Saturday, March 22, 2014


We took it off the bulletin, but we couldn’t take it off the menu.  What am I talking about?  Snow, of course.  We changed from our winter bulletin cover last weekend, after a number of people, not limited to the rectory staff, began to cry out to God and to me for deliverance from even photographs of snow.  So our steeple and rosy sky, plus the portrait of our Patroness, returned to herald spring, or at least express our hope for it.
Then, wham.  The snowfall exceeded predictions, and we all reverted to our accustomed responses as schools and offices closed, and another Monday fell to the weather axe.  Father McCabe has one professor he hasn’t seen in over a month because that class meets only once a week, and those days not lost to (so-called) Spring Break have fallen before the recurring frozen juggernaut.  Fr. McDonell has similarly lost weeks of certain classes. 
I was reading just this morning that the severity and duration of this winter have combined to kill off a number of plants that had been thriving locally for years.   That explains why my rosemary, usually a perennial in my herb garden, looked so, well, dead when I stopped to look at it last week.  It was on the list of things that usually survive, but this year have not.  Other victims will be identified when they fail to report for duty as the spring summons comes to their spot on the roster.  My one consolation is that this winter is supposed to have killed just as many bad bugs as it did good plants. 
Through it all, our church has kept up operations, not flagging from our duty of giving glory to God under all circumstances. (Frost and chill, bless the Lord. Ice and snow, bless the Lord!  Daniel 3) We have not missed a Mass or confessions yet.  The lot and sidewalk have been clear for anyone who could reach us, and the interior has been cozy and warm (with the exception of that two-week period in the third through eighth grade classrooms).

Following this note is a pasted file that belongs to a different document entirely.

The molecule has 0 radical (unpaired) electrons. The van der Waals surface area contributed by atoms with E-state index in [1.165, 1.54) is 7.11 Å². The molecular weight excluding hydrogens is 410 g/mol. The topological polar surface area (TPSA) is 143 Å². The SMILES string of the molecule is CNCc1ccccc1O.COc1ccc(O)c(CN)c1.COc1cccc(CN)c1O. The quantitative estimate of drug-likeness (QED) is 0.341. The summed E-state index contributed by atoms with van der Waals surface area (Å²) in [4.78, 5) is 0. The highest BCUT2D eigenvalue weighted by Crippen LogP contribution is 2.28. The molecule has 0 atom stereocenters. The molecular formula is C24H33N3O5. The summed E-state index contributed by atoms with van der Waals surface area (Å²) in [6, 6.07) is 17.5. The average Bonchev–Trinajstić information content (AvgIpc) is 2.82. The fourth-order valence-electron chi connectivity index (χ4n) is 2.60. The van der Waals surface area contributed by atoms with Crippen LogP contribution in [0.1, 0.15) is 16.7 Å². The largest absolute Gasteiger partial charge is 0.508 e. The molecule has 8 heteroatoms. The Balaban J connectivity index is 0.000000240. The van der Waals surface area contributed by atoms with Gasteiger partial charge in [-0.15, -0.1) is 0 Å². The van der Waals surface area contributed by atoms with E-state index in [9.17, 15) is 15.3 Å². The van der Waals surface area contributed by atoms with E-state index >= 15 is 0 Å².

Including the St. Patrick’s Day snow, we have spent $29,057.50 on snow removal, almost exactly twice our budget.  We’ve had excellent snow removal service at a good price, just a lot of snow.  We are still gauging the extent to which our utility bills have reached new heights driven by our demand for warmth. 
So next weekend, 29 – 30 March, we will have a second collection to cover winter expenses in the parish.  I would respectfully request that you offer at least what a normal Sunday offering would be for your family.  I know this winter has brought expenses to your household too.  My hope is that there was also a reduction in spending in some categories, because the weather was just too bad to go out and buy or spend.  But I am grateful for your willingness. 
As we have begun Lent and the practice of penance, I find myself counseling people in the confessional that their difficulty in maintaining charity and cheer in the relationships that surround them does not reflect a lack in themselves, much less in the grace God gives.  Rather, our irritability, and the evident defects of those we spend our days with, has been increased to near unmanageable levels by the combination of enforced enclosure together, and the reality that everyone’s fuse is short and visage is grim as we all wait for deliverance. 
But unlike last month, now it’s Lent, so there is something we can do with it: offer it up!  And next week when the basket comes around a second time for help with our parish’s winter expenses, the same response is called for: offer it up!

Monsignor Smith